As 3D Systems announces its newest products in drips and drops at CES 2015, Stratasys’ MakerBot has poured it all out at once, revealing the entire expansion of their MakerBot 3D Ecosystem for the beginning of the year. The company will be expanding their consumer 3D printing brand with new materials, partnerships, and services, with the company’s CEO, Jenny Lawton, saying, “CES 2015 is different for us in that we are purposefully not introducing new 3D printers at CES this year. Instead, we are focusing our efforts on creating the most comprehensive MakerBot 3D Ecosystem to support our customers.”
The company’s first big product offering is a new series of composite PLA filaments. Catching up with Colorfabb and Kai Parthy‘s unique filaments, MakerBot will be selling Metal, Stone, and Wood filaments for their fifth-generation MakerBot Replicator, along with a new Smart Extruder to use the materials.
In one of their bigger announcements at CES, MakerBot has partnered with The Foundry to allow users to publish directly to Thingiverse from the Foundry’s MODO 801 3D modeling app. At the moment, all of the major 3D printing players are competing in the 3D modeling space, with Stratasys and 3D Systems purchasing CAD companies. Photoshop is adding more and more 3D printing companies and services to its 3D modeling tools. And Sketchfab turned their model sharing site into a 3D printables repository in one swoop. With the MakerBot Kit for Modo, users can work seamlessly between Thingiverse and the 3D modeling software to edit designs and upload them for sharing and printing, as well as create photorealistic renders for their objects – directly competing with Sketchfab.
MakerBot has also launched a Professional Services division, meant to provide customers with the knowledge and resources to effectively use the company’s 3D printing products. The complete suite of services include: Consulting from MakerBot, MakerBot Learning, 3D Design Services by MakerBot, MakerBot 3D Printed Products, and MakerBot Innovation Center Management Platform. This new division consolidates many of the brand’s previous operations under a single roof, while expanding their services to specifically address 3D printing in businesses and schools.
Further refining their fifth-generation Replicator, which already had monitoring and some wi-fi capabilities, the company has developed what they call MakerBot Mobile True Remote Printing and Monitoring. Presumably, this means that these capabilities will be even more complete, with the MakerBot mobile app able to control the entire printing process. In this regard, the company has managed to keep apace with other Maker technologies, like AstroPrint, meant to control prints via the web and mobile devices.
Also at CES, MakerBot announced the winners of the GE FirstBuild Icebox Challenge. The 3D printable accessories for their smart refrigerator are now available on Thingiverse as the company, along with GE FirstBuild, announces the release of their new ChillHub smart refrigerator, which you can read all about on 3DPI.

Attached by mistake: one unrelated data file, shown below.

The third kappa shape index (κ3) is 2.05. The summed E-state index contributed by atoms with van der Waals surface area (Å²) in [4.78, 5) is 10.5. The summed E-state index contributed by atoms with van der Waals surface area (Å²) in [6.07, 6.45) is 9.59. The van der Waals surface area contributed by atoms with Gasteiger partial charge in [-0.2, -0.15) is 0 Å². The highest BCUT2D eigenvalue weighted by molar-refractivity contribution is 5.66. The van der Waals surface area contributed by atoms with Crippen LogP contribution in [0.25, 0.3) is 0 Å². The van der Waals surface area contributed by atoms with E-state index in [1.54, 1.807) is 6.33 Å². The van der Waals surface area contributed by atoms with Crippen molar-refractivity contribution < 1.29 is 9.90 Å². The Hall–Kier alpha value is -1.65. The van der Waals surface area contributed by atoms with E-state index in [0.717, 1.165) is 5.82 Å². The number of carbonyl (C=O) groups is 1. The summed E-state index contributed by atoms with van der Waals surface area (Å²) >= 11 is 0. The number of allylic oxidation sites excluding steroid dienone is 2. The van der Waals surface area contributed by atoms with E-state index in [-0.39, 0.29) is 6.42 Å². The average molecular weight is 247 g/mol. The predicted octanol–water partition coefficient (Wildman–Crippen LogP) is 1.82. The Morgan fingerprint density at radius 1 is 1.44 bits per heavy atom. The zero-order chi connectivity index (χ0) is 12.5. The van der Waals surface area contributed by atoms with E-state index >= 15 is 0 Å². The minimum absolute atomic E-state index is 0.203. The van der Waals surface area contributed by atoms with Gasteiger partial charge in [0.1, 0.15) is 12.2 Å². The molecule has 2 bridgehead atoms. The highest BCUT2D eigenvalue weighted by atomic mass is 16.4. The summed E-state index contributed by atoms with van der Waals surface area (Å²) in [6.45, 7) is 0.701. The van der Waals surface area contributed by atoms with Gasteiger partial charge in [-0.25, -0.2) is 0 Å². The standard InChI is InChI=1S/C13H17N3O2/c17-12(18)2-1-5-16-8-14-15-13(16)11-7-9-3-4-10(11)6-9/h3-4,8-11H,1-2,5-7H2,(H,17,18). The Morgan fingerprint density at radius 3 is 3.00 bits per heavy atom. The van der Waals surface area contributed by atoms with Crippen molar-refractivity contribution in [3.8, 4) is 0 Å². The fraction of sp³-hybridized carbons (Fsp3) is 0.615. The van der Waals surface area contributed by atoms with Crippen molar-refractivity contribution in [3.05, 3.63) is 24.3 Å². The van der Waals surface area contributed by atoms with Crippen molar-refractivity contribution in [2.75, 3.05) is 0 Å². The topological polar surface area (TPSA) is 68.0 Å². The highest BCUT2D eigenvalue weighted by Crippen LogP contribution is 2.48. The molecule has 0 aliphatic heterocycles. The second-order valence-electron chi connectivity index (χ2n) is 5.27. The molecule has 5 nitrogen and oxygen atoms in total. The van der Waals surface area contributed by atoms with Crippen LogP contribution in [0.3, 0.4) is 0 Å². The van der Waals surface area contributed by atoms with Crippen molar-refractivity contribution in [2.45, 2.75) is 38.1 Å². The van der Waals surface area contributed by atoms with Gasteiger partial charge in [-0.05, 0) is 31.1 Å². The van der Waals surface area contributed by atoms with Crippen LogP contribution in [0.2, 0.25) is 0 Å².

MakerBot’s Digital Store is continuing to expand with their famous and felonious partner, Martha Stewart. At CES, attendees can see some of the new, yet-to-be released designs of 2015.
MakerBot CEO, Jenny Lawton, says of their expanded ecosystem, “Last year was a really big year for us. We brought three new MakerBot Replicator 3D Printers to market, plus we launched numerous other initiatives including MakerBot Desktop, MakerBot Mobile and MakerBot PrintShop; we introduced the MakerBot Digital Store and brought on licensed partners Sesame Street, Uglydoll, Hello Kitty and Martha Stewart; and we expanded our global presence with MakerBot Europe and our retail presence to the point where MakerBot Replicator 3D Printers and the MakerBot Digitizer™ Desktop 3D Scanner are now available in more than 500 retail stores throughout the U.S. and Europe. That is a lot. For 2015, we are focused on enhancing the overall MakerBot 3D Ecosystem by listening to our users, fine-tuning our 3D printers, iterating our software and apps to unlock their full potential, and launching new MakerBot PLA Composite Filaments as well as services that will make 3D printing even more interesting and accessible.”
She adds, “We know there is a lot of hype around 3D printing. We also know that 3D printing is not plug and play. It can be challenging and that is why a major emphasis is on creating a MakerBot 3D Ecosystem that helps make 3D printing easier and more accessible. At CES, we want to ground the hype and showcase how educators, businesses and real users have incorporated MakerBot 3D printing into their daily work and lives.”
Though it may sound like the company’s product offerings at this years CES are limited, we may see the company release other products slowly throughout the year, as its parent company solidifies other business plans in the background. I’ve also been tipped by Mike Balzer at AllThings3D that the company may be working on a unique piece of technology that has yet to be released, but I won’t say more until I know for sure!